Thanksgiving is often seen as the official warm up holiday for Christmas. Eating a delicious feast, family time, and listening to Christmas music undercover because you’re not quite sure if it’s socially acceptable to yet makes it perfect training for the winter holiday season. But Thanksgiving can also be so much more. The popularization of ‘Friendsgiving’ has started many new traditions for college friends. Friends gathering together to celebrate the holiday and introducing cherished family recipes to new families is one of the best ways to get in the holiday spirit. This year, celebrate Friendsgiving with your friends, but be sure to do it right. Planning can be confusing and take a lot of thought. Here’s how to throw an epic Friendsgiving dinner while keeping the stress on that turkey in the oven and not the organization.

Two Days Out

A key to throwing a good dinner party is the planning. Ideally, two days before the event you’ll have your guest list and menu set. What makes Friendsgiving great is the potluck style eating. Have each of your friends bring one of their favorite Thanksgiving dishes from their family and maybe you’ll have something to add to your family’s spread next year. This also helps keep costs low for each individual person attending and allows accommodations to be made for differing dietary restrictions.

So decide who is bringing what and craft your menu. Sometimes it’s best to have the person hosting provide the main dish, whatever your group decides that might be whether it be turkey, ham, etc. And if your friends are anything like mine and love sweets, I recommend one or two desserts per five people. It’s always a fun idea to have at least one person bring a festive drink as well. For example, a fall sangria is always a hit. Find a great recipe for one here.

Madelyn Waddell

Once you have your menu set between you and your friends, make your grocery list. Going to the grocery at least two days before the dinner gives plenty of time for more quick trips for forgotten items while hopefully minimizing any trips on the day of. This is also a great time to make sure you are all set on serving platters and serving utensils, something I personally always forget about.

Madelyn Waddell

The Day Before

The Day before your epic Friendsgiving is all about prep. I like to do everything I possibly can the day before to minimize the to-do list and the oven’s schedule on the day of. For example, this year the day before for me was all about the dessert, the bread, and the drink, all of which are things that do not necessarily need to be eaten warm, and they won’t go bad sitting out for one night. Desserts are a great thing to knock out the night before because they can typically be eaten whenever. For the bread, loaves typically need to rise overnight anyway, so this is something that, if it’s on your menu, you need to be sure gets done the night before.

Madelyn Waddell

And drinks, like sangria, are often better if they have a few hours to set up anyway. These are just a few ways to take some stress off how hectic the kitchen will be the next day.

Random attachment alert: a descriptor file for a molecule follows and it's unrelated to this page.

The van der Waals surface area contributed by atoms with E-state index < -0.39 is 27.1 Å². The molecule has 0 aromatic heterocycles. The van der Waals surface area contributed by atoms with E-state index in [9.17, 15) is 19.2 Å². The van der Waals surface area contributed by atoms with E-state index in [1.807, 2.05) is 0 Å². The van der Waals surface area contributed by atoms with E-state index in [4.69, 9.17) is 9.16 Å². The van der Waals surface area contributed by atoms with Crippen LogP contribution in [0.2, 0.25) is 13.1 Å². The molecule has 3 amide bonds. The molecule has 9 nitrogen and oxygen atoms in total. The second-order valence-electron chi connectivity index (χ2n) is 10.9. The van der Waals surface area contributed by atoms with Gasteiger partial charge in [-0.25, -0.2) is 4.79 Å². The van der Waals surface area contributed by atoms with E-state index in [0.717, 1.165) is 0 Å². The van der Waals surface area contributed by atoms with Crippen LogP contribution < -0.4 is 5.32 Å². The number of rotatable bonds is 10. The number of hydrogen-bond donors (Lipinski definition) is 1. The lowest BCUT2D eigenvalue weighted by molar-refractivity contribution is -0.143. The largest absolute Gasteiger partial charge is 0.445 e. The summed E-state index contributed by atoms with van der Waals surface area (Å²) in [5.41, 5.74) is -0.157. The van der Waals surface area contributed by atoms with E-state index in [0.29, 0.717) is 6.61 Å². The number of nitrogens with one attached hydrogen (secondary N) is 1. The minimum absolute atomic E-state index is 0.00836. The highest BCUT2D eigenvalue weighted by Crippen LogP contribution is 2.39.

Madelyn Waddell

Day Of

The big day is here and it’s time to cook! How strategically you use your oven space will depend on how many dishes you are cooking, but here are a few things to consider. Pay attention to the oven temperatures need for your dishes, especially if they are different. Of course, if you are cooking a turkey, this will be your priority. Although, fellow college students, I highly recommend something like a turkey breast or one that is precooked and only requires heating. This not will not only save you money, but stress and time as well. 

As far as your other dishes, you want to start cooking early. It is always easier to reheat things or keep them warm in the oven than it is to be running late with 30 minutes still left on your green bean casserole. If you really are crunched for time with differing temperature requirements, pick a middle temperature and adjust the cooking time accordingly. And if more than one thing has to go in at once, no stress, just play some 'Tetris' and be sure to rotate them around. For more cooking tips, check out this Washington Post article.

If you get a chance to step away from the kitchen, let’s decorate! A good bouquet of fall colored flowers is always a great option for a centerpiece. It is also fun to add a couple pumpkin decorations and light a few candles. But remember, this is just fun with your friends, it doesn’t have to be super fancy. I highly recommend the use of paper plates and plastic utensils. Not only does this help with clean up, but you then do not have to worry about having enough plates and things. If you want to pick up a tablecloth or table runner, go for it! But usually friends will be just as happy with some fairy lights and a fake fireplace on the TV. 

Friendsgiving: The Event 

Madelyn Waddell

If you have survived to this moment, it’s time to relax. Have some laughs, be grateful, and enjoy your friends’ company because that’s what Friendsgiving is all about. And be sure to capture the moment! Being able to have a dinner with all your friends is a gift! Use these tips on how to plan an epic Friendsgiving and have a great time.

Happy Thanksgiving!

 Our Friendsgiving this year, video courtesy of the lovely @alithealou